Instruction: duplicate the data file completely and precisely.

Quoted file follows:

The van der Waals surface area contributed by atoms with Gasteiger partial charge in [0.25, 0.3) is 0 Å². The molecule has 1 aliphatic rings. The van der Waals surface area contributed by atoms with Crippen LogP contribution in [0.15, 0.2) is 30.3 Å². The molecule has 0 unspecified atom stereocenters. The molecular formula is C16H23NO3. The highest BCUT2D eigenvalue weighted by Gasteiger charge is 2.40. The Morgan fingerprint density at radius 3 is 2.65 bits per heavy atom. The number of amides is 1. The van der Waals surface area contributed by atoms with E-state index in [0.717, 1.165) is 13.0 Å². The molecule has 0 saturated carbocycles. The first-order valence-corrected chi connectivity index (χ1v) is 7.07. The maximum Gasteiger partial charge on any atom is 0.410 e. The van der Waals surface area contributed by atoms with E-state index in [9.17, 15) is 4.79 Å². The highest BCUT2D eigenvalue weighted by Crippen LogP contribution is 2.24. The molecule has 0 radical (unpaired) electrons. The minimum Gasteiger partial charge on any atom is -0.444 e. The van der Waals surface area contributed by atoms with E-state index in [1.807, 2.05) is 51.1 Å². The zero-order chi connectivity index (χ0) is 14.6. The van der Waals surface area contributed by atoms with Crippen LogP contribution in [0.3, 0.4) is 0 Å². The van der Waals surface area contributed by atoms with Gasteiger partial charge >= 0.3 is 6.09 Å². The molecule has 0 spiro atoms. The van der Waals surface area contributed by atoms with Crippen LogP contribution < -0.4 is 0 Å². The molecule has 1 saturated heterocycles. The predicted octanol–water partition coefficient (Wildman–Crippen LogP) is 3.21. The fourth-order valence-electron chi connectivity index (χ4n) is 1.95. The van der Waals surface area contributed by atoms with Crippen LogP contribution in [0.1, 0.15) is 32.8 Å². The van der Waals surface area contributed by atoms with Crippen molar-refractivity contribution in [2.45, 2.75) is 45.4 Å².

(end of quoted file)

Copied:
The van der Waals surface area contributed by atoms with Gasteiger partial charge in [0.25, 0.3) is 0 Å². The molecule has 1 aliphatic rings. The van der Waals surface area contributed by atoms with Crippen LogP contribution in [0.15, 0.2) is 30.3 Å². The molecule has 0 unspecified atom stereocenters. The molecular formula is C16H23NO3. The highest BCUT2D eigenvalue weighted by Gasteiger charge is 2.40. The Morgan fingerprint density at radius 3 is 2.65 bits per heavy atom. The number of amides is 1. The van der Waals surface area contributed by atoms with E-state index in [0.717, 1.165) is 13.0 Å². The molecule has 0 saturated carbocycles. The first-order valence-corrected chi connectivity index (χ1v) is 7.07. The maximum Gasteiger partial charge on any atom is 0.410 e. The van der Waals surface area contributed by atoms with E-state index in [9.17, 15) is 4.79 Å². The highest BCUT2D eigenvalue weighted by Crippen LogP contribution is 2.24. The molecule has 0 radical (unpaired) electrons. The minimum Gasteiger partial charge on any atom is -0.444 e. The van der Waals surface area contributed by atoms with E-state index in [1.807, 2.05) is 51.1 Å². The zero-order chi connectivity index (χ0) is 14.6. The van der Waals surface area contributed by atoms with Crippen LogP contribution in [0.3, 0.4) is 0 Å². The van der Waals surface area contributed by atoms with Gasteiger partial charge >= 0.3 is 6.09 Å². The molecule has 0 spiro atoms. The van der Waals surface area contributed by atoms with Crippen LogP contribution < -0.4 is 0 Å². The molecule has 1 saturated heterocycles. The predicted octanol–water partition coefficient (Wildman–Crippen LogP) is 3.21. The fourth-order valence-electron chi connectivity index (χ4n) is 1.95. The van der Waals surface area contributed by atoms with Crippen LogP contribution in [0.1, 0.15) is 32.8 Å². The van der Waals surface area contributed by atoms with Crippen molar-refractivity contribution in [2.45, 2.75) is 45.4 Å².